Title: The Last To Know
Author: Jo Furniss
Publisher: Lake Union Publishing
Date of publication: AUGUST 11th 2020
Genre: mystery, thriller
Format reviewed: ebook (NetGalley)
Number of pages: 318
A family’s past pursues them like a shadow in this riveting and emotional novel of psychological suspense by the Amazon Charts bestselling author of All the Little Children.
American journalist Rose Kynaston has just relocated to the childhood home of her husband, Dylan, in the English village of his youth. There’s a lot for Rose to get used to in Hurtwood. Like the family’s crumbling mansion, inhabited by Dylan’s reclusive mother, and the treacherous hill it sits upon, a place of both sinister folklore and present dangers.
Then there are the unwelcoming villagers, who only whisper the name Kynaston—like some dreadful secret, a curse. Everyone knows what happened at Hurtwood House twenty years ago. Everyone except Rose. And now that Dylan is back, so are rumors about his past.
When an archaeological dig unearths human remains on the hill, local police sergeant Ellie Trevelyan vows to solve a cold case that has cast a chill over Hurtwood for decades.
As Ellie works to separate rumor from fact, Rose must fight to clear the name of the man she loves. But how can Rose keep her family safe if she is the last to know the truth?
I love books that leave me speechless. Proper speechless. It takes a lot for this chatterbox to be at a lost for words. It’s even less common for an author to manage to sear new words into my mind, beautiful quotes that reach my core and stay there. I’ll also admit Jo Furniss expanded both my vocabulary (a dream for any language lover) with perfectly formed descriptive paragraphs that never carried the weight of unnecessary details, and my reader’s mind with an intricate and tightly knotted plot that my eyes and fingers followed with relish.
In case it is not crystal clear to you yet, I loved The Last To Know.
The first lines drew me in and the narrative didn’t let go until the very last word. If you believe a prologue is never a good idea, check out how this novel opens!
This story is told through two very different perspective, equally fascinating.
One voice belongs to Rose Kynaston; American, journalist, woman, wife, mother. Rose has followed her husband to his childhood village. Everything looks and sounds strange, different, and Rose is wrapped into a fog. Can she make this place her new home?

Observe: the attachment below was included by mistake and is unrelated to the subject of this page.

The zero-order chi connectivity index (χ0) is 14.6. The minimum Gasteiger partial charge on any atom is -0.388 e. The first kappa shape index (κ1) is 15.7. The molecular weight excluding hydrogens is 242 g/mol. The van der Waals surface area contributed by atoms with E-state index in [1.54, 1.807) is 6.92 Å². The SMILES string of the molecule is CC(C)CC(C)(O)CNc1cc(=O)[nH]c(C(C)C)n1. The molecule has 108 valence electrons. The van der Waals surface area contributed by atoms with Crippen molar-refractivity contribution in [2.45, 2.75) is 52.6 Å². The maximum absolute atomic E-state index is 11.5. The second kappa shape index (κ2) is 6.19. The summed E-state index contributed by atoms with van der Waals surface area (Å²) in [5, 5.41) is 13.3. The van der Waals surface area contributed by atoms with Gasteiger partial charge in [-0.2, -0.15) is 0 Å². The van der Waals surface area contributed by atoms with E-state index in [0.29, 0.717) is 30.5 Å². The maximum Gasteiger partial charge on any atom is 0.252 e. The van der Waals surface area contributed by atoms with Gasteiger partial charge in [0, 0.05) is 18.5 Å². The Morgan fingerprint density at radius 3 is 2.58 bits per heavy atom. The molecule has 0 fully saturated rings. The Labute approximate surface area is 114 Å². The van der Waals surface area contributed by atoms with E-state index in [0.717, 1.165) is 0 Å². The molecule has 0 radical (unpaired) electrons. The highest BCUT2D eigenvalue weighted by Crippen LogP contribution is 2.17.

The second point of view is from local police sergeant Ellie Trevelyan. The area is her home. Her sick dad was a police officer here before her. All she knows is here. The dark beauty of this part of England has no secrets for her.
Two sides of a coin. Two women. Their connection: a land and its history.
Rose first encounter with England knocked the breath out of me. Her sense of standing at the end of the world, in a foreign country, an outsider looking in, resonated with me. It felt as if the gloomy landscape reflected her feelings, making it even harder for her to feel welcome. Dylan’s childhood home doesn’t help either and I couldn’t blame Rose for her lack of enthusiasm! Jo Furniss’ flair to hook the reader and transport them to a place and time in a few words is impressive, but it was the way she got me invested in her characters that really made me fall entirely in love with this book.
Don’t tell me you’ve never fallen so hard for a crime fiction novel that you carry the story and its protagonists with you long after you’ve finished reading. If it never happened to you, that’s another reason you NEED to read The Last To Know. Let me explain a little more…
At first sight, Rose and Ellie are polar opposite.
Rose is married, has agreed to relocate to her husband’s old house, and is the proud mother of a clever boy. She sounds like so many ordinary women around the world. Her being American brings a little exotic side to her. Okay, I admit I really liked this detail, only because one, I related to Rose as a foreigner in the UK, and two, because no matter who their president is, I’m always happy to get an American POV. It’s a personal preference.